05 Low Temperature Corrosion in Cement Plants Christian Suchak Volker Hoenig Manuscript

July 15, 2017 | Author: maria_joao_botelho | Category: Corrosion, Gases, Sulfuric Acid, Chemical Reactions, Electrochemistry
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Low temperature corrosion in cement plants Christian Suchak, Volker Hoenig; VDZ, Duesseldorf, Germany Introduction Corrosion describes a wide topic and summarizes all the miscellaneous corrosion types within one term. The speed and severity of corrosion depend on a number of factors, which in the end define the actual corrosion mechanism. Looking at the corrosion problem in a cement plant, two basic types of corrosion can be distinguished. Corrosion at temperatures above 400 °C is described as high temperature corrosion and beneath 400 °C as low temperature corrosion. In case of low temperature corrosion it is always implied that an aqueous electrolyte takes part in the electrochemical reaction, so that a cathodic and anodic reaction takes place. This rough classification allows allocating the different components of a cement plant to these corrosion types. Basically all aggregates downstream of the preheater, the bypass filter as well as the clinker cooler filter are subject to low temperature corrosion. Major equipment parts such as dedusting units or chimneys have often high maintenance requirements related to corrosion damages which cause additional costs for the operating companies. Figure 1 & 2: Corroded sidewalls of a bag house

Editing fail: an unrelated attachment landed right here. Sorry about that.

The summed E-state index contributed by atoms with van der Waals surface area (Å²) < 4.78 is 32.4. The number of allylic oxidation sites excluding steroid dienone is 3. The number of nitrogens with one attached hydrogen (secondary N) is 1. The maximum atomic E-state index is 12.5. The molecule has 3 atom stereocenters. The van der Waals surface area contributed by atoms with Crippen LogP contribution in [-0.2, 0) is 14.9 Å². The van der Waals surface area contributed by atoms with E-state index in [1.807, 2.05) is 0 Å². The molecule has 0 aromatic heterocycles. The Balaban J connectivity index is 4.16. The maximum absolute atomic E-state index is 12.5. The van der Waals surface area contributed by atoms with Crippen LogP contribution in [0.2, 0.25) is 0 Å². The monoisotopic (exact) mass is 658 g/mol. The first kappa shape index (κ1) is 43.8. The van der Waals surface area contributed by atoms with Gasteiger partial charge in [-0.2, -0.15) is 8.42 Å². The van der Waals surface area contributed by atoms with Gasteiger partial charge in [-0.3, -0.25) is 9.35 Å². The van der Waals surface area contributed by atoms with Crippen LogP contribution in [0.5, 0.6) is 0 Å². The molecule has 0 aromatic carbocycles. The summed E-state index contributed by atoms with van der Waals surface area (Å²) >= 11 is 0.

Possible corrosion mechanisms The gas way of cement plants are subjected to corrosion damage. In the process gas are gaseous and solid chloridic and sulphatic compounds present which have corrosive properties. The oxygen and water vapour in the gas atmosphere provide for oxidizing conditions. Carbon dioxide, originating from the decarbonisation reaction of calcium carbonate and fuel combustion, has both oxidizing and carburizing characteristics. As soon as water and in particular different kinds of acids are condensing, the metal parts are subject to corrosion. In table 1 hypothetical acids present in the waste gases of cement plants are summarized. Table 1: Acids with corrosive potential occurring in the waste gas path of cement plants during running operation Acid

Gas Agent


Nitrous acid HNO2



Nitric acid HNO3



Hydrochloric acid HCl



Sulphurous acid H2SO3



Sulphuric acid H2SO4




For the formation of nitrous, nitric and sulphurous acid condensed water is required. The gas agents are physically dissolved in water and form the various acids and could oppose a corrosive threat to the metal.

Figure 3: SO3-Measurement in a low dust gas environment